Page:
The error-related negativity as a neuromarker of risk or resilience in young children

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Brain and Behavior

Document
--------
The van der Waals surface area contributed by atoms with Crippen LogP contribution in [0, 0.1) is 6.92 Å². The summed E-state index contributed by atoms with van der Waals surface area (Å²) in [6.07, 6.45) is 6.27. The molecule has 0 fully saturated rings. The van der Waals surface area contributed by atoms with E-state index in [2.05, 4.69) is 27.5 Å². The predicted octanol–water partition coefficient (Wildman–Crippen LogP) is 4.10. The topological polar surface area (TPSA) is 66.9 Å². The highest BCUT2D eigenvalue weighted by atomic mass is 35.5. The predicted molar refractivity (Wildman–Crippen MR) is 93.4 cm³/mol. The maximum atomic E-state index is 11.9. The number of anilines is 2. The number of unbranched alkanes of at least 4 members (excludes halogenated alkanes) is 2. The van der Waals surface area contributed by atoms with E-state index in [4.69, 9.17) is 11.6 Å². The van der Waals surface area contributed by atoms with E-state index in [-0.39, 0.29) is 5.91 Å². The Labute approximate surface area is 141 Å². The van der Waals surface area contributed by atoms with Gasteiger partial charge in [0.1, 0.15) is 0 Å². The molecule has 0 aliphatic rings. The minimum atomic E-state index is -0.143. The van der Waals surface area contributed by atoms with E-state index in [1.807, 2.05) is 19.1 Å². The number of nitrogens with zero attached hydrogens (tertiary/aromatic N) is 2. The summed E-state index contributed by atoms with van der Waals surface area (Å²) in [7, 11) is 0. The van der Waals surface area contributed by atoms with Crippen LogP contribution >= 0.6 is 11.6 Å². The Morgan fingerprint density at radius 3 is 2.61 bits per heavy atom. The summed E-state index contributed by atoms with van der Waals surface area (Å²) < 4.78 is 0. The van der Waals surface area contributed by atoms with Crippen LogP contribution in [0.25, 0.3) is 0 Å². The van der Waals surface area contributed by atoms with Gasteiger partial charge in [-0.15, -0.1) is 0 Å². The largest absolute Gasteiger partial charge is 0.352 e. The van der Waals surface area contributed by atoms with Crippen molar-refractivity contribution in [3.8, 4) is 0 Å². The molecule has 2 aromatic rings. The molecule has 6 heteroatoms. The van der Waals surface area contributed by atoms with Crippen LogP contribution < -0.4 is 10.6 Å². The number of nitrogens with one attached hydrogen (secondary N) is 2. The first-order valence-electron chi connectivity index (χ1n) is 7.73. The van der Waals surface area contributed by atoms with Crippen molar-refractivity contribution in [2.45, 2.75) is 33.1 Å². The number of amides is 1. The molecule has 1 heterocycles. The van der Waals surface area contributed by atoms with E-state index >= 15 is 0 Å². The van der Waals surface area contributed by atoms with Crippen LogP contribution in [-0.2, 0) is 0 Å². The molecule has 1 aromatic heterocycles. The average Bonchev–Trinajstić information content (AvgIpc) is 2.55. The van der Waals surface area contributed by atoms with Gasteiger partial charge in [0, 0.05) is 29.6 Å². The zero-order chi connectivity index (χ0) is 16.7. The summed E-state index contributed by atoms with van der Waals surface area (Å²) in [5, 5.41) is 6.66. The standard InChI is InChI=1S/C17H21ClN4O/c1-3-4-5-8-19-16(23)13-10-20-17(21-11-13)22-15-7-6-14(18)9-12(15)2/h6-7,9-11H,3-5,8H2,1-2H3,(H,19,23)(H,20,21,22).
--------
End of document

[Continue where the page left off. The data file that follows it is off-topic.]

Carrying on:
Introduction The error-related negativity (ERN) is a neural response that reflects error monitoring. Contradictorily, an enlarged (more negative) ERN has been cited as both a risk factor and a protective factor, which hinders its utility as a predictive indicator. The aim of the current study was to examine the associations between ERN measured in early childhood with the development of cognitive control (CC), emotion regulation, and internalizing/externalizing symptoms over 1-2 years. Methods When children were ages 5-7, EEG was collected during a Go/No-Go task. A subset of the original participants (n = 30) were selected based on their baseline ERN in an extreme-case design: half with high-amplitude ERN, matched by age and sex with another group with low-amplitude ERN. Results At follow-up, children in the High-Amplitude group showed better executive function, less self-reported anxiety and depression, less affect dysregulation, more parent-rated CC, less lability/negativity, and fewer parent-reported externalizing problems. Many results held even when accounting for baseline levels. Further, emotion dysregulation mediated the relationship between the ERN and both anxiety and externalizing problems, while CC mediated the ERN's relationship with externalizing problems only. Conclusions These results can inform identification and intervention efforts for children at risk for psychopathology.

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